Vestager 2.0 - More of the same, but different?

              Merger control has long been seen, more than a little unfairly, as the rather dull and dusty preserve of an insular world of academics and economists, lawyers and technocrats, and with a few notable exceptions, not something to overly concern deal closure.

              Getting a deal through merger clearance in the European Union is often an essential part of transaction completion, but one historically perceived to be procedural and formulaic, a process to be followed but one where few surprises were either expected or delivered. Certainly, any problems could be ironed out with a well-placed call or two from a Member State to the European Commission.

              The first term of Margrethe Vestager as European Commissioner for Competition has challenged and ultimately dismissed these lazy assumptions. In the highest profile and most politically sensitive transactions, she has rigorously enforced competition policy, defended her own independence and faced down the most powerful EU Member States.

              Her prohibition of a series of blockbuster transactions – Siemens/Alstom and the Tata Steel/ThyssenKrupp JV in 2019; Deutsche B?rse/London Stock Exchange in 2017; Hutchison/Telefónica UK in 2016 – created more than a degree of both corporate and political discomfort.

              While such prohibitions are rare, with the last decade seeing only ten such terminal interventions, it is the politically contentious nature of those delivered by Commissioner Vestager that has caught the eye. None more so than Siemens/Alstom, which is likely to have significant implications for how the European Commission in future assesses mergers. The refusal of Commissioner Vestager to bow to political pressure from both the Bundeskanzleramt and élysée Palace, was for some, the final straw.

              It was no coincidence that a far-reaching ‘manifesto’ for reform of EU competition policy published by the French, German and Polish Governments shortly after the Siemens/Alstom prohibition, advocated greater involvement of Member States in merger control decision-making (with a suspicion that competition analysis would be trumped by political priorities such as jobs) and what appeared to be protectionism against deep-pocketed (and often state-owned) foreign interlopers.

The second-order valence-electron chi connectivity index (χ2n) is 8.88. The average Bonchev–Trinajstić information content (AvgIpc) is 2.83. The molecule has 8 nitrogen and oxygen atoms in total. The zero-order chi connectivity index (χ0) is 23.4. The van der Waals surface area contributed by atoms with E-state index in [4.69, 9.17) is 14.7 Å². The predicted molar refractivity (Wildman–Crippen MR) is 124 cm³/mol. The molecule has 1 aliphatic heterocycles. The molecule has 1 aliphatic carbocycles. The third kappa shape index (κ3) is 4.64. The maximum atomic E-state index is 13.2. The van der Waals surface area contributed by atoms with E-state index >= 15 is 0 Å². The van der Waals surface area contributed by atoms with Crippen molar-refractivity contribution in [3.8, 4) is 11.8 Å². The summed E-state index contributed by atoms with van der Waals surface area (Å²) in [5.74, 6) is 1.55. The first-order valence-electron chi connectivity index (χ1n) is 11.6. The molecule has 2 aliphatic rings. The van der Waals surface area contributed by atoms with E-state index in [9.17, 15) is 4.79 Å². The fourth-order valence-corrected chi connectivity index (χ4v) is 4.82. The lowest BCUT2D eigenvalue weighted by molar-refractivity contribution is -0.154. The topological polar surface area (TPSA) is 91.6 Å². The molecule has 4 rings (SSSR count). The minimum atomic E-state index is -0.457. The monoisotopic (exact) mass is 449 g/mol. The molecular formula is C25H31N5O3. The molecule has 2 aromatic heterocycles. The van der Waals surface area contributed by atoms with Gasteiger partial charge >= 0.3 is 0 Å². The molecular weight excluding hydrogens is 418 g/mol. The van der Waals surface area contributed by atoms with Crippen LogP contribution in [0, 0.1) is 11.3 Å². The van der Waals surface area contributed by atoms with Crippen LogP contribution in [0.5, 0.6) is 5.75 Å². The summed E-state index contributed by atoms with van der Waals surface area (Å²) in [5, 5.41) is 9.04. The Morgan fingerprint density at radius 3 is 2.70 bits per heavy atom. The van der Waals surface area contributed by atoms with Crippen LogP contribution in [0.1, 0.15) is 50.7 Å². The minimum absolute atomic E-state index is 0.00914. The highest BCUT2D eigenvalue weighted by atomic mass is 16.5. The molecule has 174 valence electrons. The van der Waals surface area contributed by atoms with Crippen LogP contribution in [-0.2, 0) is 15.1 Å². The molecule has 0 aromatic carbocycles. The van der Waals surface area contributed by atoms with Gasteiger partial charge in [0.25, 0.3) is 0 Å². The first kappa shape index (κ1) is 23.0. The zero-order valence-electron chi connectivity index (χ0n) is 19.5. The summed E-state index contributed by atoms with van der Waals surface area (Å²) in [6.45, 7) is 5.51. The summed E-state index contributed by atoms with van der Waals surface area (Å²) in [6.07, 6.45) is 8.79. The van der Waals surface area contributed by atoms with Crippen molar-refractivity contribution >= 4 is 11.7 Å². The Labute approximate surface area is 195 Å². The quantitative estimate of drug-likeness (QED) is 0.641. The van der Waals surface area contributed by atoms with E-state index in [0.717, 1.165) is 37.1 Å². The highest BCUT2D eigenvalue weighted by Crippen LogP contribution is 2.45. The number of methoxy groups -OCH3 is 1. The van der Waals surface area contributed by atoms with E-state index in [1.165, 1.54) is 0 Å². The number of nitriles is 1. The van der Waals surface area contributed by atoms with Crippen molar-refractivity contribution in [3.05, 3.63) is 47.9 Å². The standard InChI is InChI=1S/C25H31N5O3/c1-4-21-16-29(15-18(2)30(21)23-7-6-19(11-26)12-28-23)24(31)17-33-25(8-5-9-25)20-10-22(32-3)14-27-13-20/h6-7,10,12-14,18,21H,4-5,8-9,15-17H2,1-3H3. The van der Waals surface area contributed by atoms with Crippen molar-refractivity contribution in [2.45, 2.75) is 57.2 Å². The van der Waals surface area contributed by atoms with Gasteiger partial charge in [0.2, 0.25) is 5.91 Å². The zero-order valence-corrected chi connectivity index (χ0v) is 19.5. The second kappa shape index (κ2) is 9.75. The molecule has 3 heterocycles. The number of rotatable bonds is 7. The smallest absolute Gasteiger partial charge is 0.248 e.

The reappointment of Margrethe Vestager to the European Commission, with an expanded role covering digital policy in addition to her previous competition brief, has been seen by some commentators as presaging an intensification of this debate.

              In response to her reappointment, Commissioner Vestager said in a tweet that “Integrity, independence and confidentiality of our law enforcing procedures are non-negotiable,” signalling her intention that her first term in office will not be the high-water mark for a vision of merger control in the EU based on clear and well-understood analysis of the competitive impact of mergers, independent of and resistant to political interference.

              Certainly, the new European Commission headed by President-elect Ursula von der Leyen, will come under immediate pressure from several powerful Member States to reform how merger control is undertaken. With the liberalising and free-market influence of the UK now almost a distant memory in Brussels, the future path for merger control in the EU might be expected to become more politically-driven, involving a greater role for Member States, with merging parties having to give far greater consideration to a wider range of audiences and how their transaction is both positioned and perceived on issues such as employment, investment, R&D and even environmental impact. Merger control might soon be about to become really interesting.

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